Do You Have Roots Of Bitterness?

looking carefully lest anyone fall short of the grace of God; lest any root of bitterness springing up cause trouble, and by this many become defiled
— Hebrews 12:15

In other words, see to it that you don’t fall short of the grace of God and that no bitter root grows up to cause trouble and defile many. (Hebrews 12:15)

Envy, jealousy and bitterness are sisters. They are not only destroyers of the soul, but also of our physical well-being. As Proverbs says, "A heart at peace gives life to the body, but envy rots the bones.

I have a habit of copying and pasting different things I read online that I like and then I file them if I want to use them later in a sermon. I remember a devotion from a lady who had received an email from a friend asking her to do something, but I don’t remember what that was, and it wasn’t in the paragraph I filed.

Anyway, the lady who received the email was furious about what the email had asked, so rather than replying she decided to forward the email to her husband for advice. She had read and reread her email, which only fueled her fury.

She admitted that bitterness had taken root as she typed a note to her husband, spewing out all the anger and frustration. When she finished, she reviewed her message with great satisfaction. She had expressed herself well to a safe person, being her husband. Then she pressed send.

When she glanced at the “to” box, she was horrified when she realized she had hit “reply” instead of “forward.” You can imagine how she felt when she realized all her hurtful words and anger were now en route to her friend instead of her husband.

I can imagine she felt pretty sick, I know I would. To make a long story short, she and her husband agreed that she needed to email her friend and ask for forgiveness. So that’s what she did.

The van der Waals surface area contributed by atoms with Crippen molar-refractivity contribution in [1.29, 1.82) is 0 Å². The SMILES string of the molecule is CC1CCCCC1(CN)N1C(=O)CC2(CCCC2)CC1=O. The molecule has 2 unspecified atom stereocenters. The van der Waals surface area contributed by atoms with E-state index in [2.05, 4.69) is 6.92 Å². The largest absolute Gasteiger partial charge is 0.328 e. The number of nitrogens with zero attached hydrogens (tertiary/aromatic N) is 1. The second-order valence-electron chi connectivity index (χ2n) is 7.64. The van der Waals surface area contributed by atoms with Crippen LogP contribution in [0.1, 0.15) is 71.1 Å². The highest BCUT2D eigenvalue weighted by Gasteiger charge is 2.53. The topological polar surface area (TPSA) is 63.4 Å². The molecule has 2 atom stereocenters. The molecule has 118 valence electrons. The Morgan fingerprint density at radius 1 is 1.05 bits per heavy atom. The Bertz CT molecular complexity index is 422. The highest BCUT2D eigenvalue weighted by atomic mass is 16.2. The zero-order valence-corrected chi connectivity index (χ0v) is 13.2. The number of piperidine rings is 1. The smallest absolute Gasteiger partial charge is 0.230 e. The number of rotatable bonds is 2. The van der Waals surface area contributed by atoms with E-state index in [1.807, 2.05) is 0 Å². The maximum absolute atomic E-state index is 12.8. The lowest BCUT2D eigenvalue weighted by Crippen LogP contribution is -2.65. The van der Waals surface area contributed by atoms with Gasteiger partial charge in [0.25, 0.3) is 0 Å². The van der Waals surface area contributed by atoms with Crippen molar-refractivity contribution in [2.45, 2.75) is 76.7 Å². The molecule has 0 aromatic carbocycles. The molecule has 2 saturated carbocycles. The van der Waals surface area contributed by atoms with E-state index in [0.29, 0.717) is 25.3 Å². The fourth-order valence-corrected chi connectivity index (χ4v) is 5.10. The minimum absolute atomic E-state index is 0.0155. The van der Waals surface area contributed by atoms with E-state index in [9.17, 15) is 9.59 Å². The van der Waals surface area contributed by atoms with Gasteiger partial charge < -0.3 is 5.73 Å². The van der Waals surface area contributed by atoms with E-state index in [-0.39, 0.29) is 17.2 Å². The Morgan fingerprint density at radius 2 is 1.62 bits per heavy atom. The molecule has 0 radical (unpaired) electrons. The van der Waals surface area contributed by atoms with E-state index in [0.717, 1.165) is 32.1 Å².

Her friend was very gracious, and her response was astounding. She thanked her for her apology and closed her response with these words, “I forgive you, so let’s just put this behind us.” Her words of forgiveness had melted the bitterness that had consumed her heart just an hour before. I can’t help but to think how hurt her friend must have been after reading the harsh words she had sent by mistake. Yet she chose to overlook and pardon her offense.

Listen folks, we must remember that we have choices when we’re offended. We can either surrender our hurt or hold on to our hurt. We can either extend grace or harbor bitterness. We have a choice and it’s up to us what we do.

Bitterness is like poison that infects our lives. Our text in Hebrews 12:15 compares bitterness to a root that overtakes our hearts and causes trouble in many other areas of our lives. Although our feelings of bitterness, envy, anger, and resentment may seem justified, they are not. Instead, they’re hurtful and destructive to ourselves as well as to the person who hurt us.

God’s Word teaches us to forgive and instructs us not to let the sun go down while we’re angry. When we do, we give the devil a place to work in our hearts and relationships. The example of the two friends I shared with you is a great example of making the right choice. Instead of allowing the enemy room to plant relational weeds between them, the ladies friend chose forgiveness, extended grace, and prevented a bitter root from taking hold.

She became a living example of the apostle Paul’s words to the believers at Ephesus: “Be kind and compassionate to one another, forgiving each other, just as in Christ God forgave you” (Ephesians 4:32). Her wise example helped her friend to move beyond her anger. Her friend’s gracious decision modeled humility. Her choice to forgive salvaged their friendship and changed how she reacts toward others who offend her.

I pray that God’s grace would flow through me, leaving no room for bitter roots. God Bless!